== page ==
The eurozone debt crisis and fear that loose policy by central banks will stoke inflation have sent investors in search of extra security. New deals to prevent secret bank accounts in Switzerland being used for evading taxes may also be contributing to the trend.
Some banks in Switzerland, known for its financial stability, say they have even run out of space.
“We are experiencing a rise in demand for safety deposit boxes. This rise can’t really be quantified, however. In many branches the safe deposit boxes are fully rented,” said Albert Steck, spokesman at Migros Bank, a cooperative bank which serves retail clients.
Zuercher Kantonalbank (ZKB) said requests for space in safes has climbed this year, as the eurozone debt crisis deepened and the outlook for the global economy worsened.
“Since the start of the year demand for safe deposit boxes has risen in the low single digits,” ZKB spokesman Igor Moser said.
Baloise, an insurance company, said several bank clients had asked recently to raise the amount of coverage for the contents of safe deposit boxes.
“It’s therefore likely that safes at some banks are somewhat fuller than they were a few years ago,” Baloise spokeswoman Jeanine Hoppe said.
Another sign that anxiety is rising is that a phenomenon last seen when the financial crisis erupted in 2008 has reappeared: Appetite for Swiss franc bills has grown, according to Swiss National Bank (SNB) data.
“This development was due largely to high demand for 1,000 franc [US$1,046] notes, which points to the fact that the additional demand was primarily for storing money,” an SNB spokesman said.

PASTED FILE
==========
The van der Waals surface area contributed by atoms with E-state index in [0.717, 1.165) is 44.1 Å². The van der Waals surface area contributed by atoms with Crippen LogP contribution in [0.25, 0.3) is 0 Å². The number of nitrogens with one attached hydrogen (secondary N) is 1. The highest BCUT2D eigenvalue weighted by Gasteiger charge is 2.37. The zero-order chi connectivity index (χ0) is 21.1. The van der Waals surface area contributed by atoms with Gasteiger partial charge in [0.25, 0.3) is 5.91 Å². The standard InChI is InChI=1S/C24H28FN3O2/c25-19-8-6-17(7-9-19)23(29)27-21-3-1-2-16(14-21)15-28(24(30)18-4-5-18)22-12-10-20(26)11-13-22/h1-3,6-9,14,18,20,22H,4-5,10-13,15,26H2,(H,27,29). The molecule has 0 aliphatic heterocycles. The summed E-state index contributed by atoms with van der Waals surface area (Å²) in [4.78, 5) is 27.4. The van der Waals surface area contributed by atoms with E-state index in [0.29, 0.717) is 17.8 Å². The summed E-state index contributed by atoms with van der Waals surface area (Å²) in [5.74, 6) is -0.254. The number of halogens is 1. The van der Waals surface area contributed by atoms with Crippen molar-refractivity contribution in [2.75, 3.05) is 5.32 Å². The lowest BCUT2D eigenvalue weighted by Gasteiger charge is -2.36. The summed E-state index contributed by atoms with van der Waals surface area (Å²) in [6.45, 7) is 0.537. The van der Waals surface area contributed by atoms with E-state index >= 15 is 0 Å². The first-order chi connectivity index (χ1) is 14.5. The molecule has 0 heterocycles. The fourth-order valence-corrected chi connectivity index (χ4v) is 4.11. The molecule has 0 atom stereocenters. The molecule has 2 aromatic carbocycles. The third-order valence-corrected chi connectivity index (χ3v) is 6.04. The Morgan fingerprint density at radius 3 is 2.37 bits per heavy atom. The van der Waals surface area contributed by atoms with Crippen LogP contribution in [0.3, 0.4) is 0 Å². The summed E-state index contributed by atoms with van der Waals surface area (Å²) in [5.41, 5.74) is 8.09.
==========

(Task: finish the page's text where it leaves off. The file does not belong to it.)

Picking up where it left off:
With central banks around the world flooding markets with liquidity, some people fear spiraling inflation. The wealthy want assets that keep their value if prices rises.
“So much money has been pumped into the system that people are worried about inflation down the road,” said Bruno S. Frey, professor of economics at the University of Zurich. “You counter that by buying real assets of material value.”
Gold is one option. An Italian businessman was recently caught trying to smuggle gold bars into Switzerland under his car seat. In further evidence of rising interest in gold, ZKB has seen demand for its gold-backed exchange-traded fund rise over 20 percent since 2009.
Fine art and property are also considered sure bets in troubled times. The Swiss housing market is booming and the price of fine art has been on the up.
“Assets barely earn interest and blue-chip stocks move in one week what they used to move in one year,” said Ulrich Koerner, chief operating officer of Swiss flagship bank UBS. “Against that backdrop, some people say they would rather buy a nice painting instead of a mutual fund.”
The interest in real assets and in safe-deposit boxes may also be linked to offshore clients of Swiss banks, looking to find a way to circumvent pending deals with Germany, Austria and the UK that would tax their secret accounts.
Safe deposit boxes are not included in the tax deals, because their contents are not considered bankable assets.
Switzerland says safe deposit boxes cannot be used as a way for lots of people to get out of paying tax.
“It’s not a way for people to escape the tax deal on a large scale,” said Mario Tuor, spokesman for the Swiss federal office in charge of negotiating the agreements.